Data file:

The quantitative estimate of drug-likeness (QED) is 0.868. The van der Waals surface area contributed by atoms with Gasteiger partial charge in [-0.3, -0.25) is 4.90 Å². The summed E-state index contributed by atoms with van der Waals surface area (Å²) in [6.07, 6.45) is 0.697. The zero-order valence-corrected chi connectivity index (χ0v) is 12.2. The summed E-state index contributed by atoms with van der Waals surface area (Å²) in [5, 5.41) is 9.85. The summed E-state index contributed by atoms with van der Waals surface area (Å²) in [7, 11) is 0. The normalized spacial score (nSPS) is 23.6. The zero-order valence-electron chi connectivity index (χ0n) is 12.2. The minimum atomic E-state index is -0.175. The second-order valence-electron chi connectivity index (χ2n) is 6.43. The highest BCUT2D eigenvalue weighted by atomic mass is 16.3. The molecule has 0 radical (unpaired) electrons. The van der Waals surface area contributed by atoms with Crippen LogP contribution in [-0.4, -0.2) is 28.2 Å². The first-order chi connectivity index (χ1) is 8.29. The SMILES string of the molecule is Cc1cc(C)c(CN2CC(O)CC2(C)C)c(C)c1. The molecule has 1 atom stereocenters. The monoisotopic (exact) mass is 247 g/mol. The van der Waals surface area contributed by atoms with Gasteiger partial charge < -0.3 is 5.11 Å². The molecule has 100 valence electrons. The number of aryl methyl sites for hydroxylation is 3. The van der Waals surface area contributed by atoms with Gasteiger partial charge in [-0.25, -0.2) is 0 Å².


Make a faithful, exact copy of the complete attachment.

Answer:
The quantitative estimate of drug-likeness (QED) is 0.868. The van der Waals surface area contributed by atoms with Gasteiger partial charge in [-0.3, -0.25) is 4.90 Å². The summed E-state index contributed by atoms with van der Waals surface area (Å²) in [6.07, 6.45) is 0.697. The zero-order valence-corrected chi connectivity index (χ0v) is 12.2. The summed E-state index contributed by atoms with van der Waals surface area (Å²) in [5, 5.41) is 9.85. The summed E-state index contributed by atoms with van der Waals surface area (Å²) in [7, 11) is 0. The normalized spacial score (nSPS) is 23.6. The zero-order valence-electron chi connectivity index (χ0n) is 12.2. The minimum atomic E-state index is -0.175. The second-order valence-electron chi connectivity index (χ2n) is 6.43. The highest BCUT2D eigenvalue weighted by atomic mass is 16.3. The molecule has 0 radical (unpaired) electrons. The van der Waals surface area contributed by atoms with Crippen LogP contribution in [-0.4, -0.2) is 28.2 Å². The first-order chi connectivity index (χ1) is 8.29. The SMILES string of the molecule is Cc1cc(C)c(CN2CC(O)CC2(C)C)c(C)c1. The molecule has 1 atom stereocenters. The monoisotopic (exact) mass is 247 g/mol. The van der Waals surface area contributed by atoms with Gasteiger partial charge < -0.3 is 5.11 Å². The molecule has 100 valence electrons. The number of aryl methyl sites for hydroxylation is 3. The van der Waals surface area contributed by atoms with Gasteiger partial charge in [-0.25, -0.2) is 0 Å².